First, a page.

The following is the christening record from the church at St. Ann in Santan, for John McNeil. My husband’s grandmother, Annie Francis McNeil Thompson, said her father’s middle name was Corlett, but I have yet to find a record where he uses that name or the initial C.
John’s parents were married May 22, 1820 also at St. Ann’s and John was the oldest son and the second child of his parents. John’s siblings were: Jane Eleanor McNeil 1821-before 1829, William McNeil 1825-1882 in Cleveland, Ohio; Richard McNeil 1827-after 1852 possibly in Australia; Jane McNeil Caine 1829-after 1850 probably on the Isle of Man; Harriet McNeil Kissack 1833-1916 on the Isle of Man and Ann McNeil Sayle Fayle 1838-1902 on the Isle of Man. According to family stories, John’s father Richard McKneale 1795-1861 was a master linen weaver, as was John’s grandfather, Richard McKneale 1762-1848. If you have ever heard about Irish linens and know how fine they are, and what it takes to make them, then you will know what a master linen weaver was.
I have been able to trace the McNeil/McKneale/Kneale line back to 1705 and they were still on the Isle of Man. I do not have a picture of John’s father, but I do have one of his mother Ann Corlett McKneale, 1797-1872, and it is the following.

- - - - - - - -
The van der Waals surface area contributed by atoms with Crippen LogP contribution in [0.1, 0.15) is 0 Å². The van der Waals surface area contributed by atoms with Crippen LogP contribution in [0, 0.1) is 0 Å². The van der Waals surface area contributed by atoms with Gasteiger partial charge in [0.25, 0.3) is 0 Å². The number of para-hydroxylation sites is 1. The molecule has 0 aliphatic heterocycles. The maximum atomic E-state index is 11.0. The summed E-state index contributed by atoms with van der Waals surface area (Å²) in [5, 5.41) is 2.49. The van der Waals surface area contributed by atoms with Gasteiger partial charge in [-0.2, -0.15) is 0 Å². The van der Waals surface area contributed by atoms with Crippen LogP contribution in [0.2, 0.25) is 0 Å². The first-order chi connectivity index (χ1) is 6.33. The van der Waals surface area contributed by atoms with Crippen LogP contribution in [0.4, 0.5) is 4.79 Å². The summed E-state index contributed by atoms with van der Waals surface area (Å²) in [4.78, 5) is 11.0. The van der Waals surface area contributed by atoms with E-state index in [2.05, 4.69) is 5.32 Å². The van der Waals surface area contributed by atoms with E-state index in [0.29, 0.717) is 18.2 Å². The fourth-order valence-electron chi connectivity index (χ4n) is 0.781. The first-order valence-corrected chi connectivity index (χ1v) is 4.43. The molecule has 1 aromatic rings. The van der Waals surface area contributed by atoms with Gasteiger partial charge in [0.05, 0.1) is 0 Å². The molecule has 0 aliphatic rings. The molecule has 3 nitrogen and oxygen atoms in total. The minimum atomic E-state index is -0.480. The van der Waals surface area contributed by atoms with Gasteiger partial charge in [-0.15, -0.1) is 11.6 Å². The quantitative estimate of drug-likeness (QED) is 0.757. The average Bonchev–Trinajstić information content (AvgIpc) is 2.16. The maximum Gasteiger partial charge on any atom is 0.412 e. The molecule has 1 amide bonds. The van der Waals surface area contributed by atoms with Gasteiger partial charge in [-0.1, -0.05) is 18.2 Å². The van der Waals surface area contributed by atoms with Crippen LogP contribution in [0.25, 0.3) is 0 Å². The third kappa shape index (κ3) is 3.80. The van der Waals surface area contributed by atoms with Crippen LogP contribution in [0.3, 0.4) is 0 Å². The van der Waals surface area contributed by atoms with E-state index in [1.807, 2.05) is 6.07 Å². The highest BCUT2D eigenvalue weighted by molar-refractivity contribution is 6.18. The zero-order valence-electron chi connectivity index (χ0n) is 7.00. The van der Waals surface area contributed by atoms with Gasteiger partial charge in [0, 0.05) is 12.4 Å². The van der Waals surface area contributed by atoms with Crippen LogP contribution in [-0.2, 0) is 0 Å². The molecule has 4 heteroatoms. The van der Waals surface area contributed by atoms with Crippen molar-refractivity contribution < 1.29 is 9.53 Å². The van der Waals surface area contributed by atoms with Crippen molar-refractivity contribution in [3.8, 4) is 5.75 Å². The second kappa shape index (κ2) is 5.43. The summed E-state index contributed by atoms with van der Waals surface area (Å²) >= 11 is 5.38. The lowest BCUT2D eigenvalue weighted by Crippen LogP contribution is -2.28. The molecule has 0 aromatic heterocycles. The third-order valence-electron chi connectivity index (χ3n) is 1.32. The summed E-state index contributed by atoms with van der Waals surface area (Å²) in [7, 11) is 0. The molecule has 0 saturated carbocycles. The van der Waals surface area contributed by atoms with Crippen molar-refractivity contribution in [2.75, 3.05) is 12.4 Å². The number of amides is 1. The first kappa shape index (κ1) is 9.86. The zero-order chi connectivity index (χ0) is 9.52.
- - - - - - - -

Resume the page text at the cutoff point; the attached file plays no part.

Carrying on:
From a life sketch that was written by either one of his children or grandchildren, there is not a name with it, we read that: “John went to school on the Isle of Man, and at a very early age became an apprentice to a shoemaker, however, he had a desire to become a sailor, and at the age of fourteen, went to sea as a cabin boy, visiting South and Central America, the West Indies, the British Isles, and other countries. He sailed the seas for eight years and at the age of twenty-two returned to the Isle of Man and took up the shoe making business, as well as giving private music lessons on the side”. John is not on the 1841 census with his parents and siblings, nor can I find him anywhere else on the island, so it is possible he was still at sea. If John was twenty-two as the story says when he returned to the Isle of Man, then that would make it around the year 1845.
I can only imagine the kind of life he led and the things he saw while sailing around the world as a young man, but can you imagine the stories he could tell his future children and grandchildren? Anyway, after coming back to the island, he soon met his future bride, Margaret Cavendish, 1827-1854, and they were married October 9, 1847 in Malew in the sheading of Rushen on the Isle of Man. The following year their only child, John Edward McNeil was born. John Edward McNeil, 1848-1915, lived in Utah, Arizona and Mexico and was a scout for General Blackjack Pershing during the Mexican Revolution. The following is a picture of John Edward McNeil.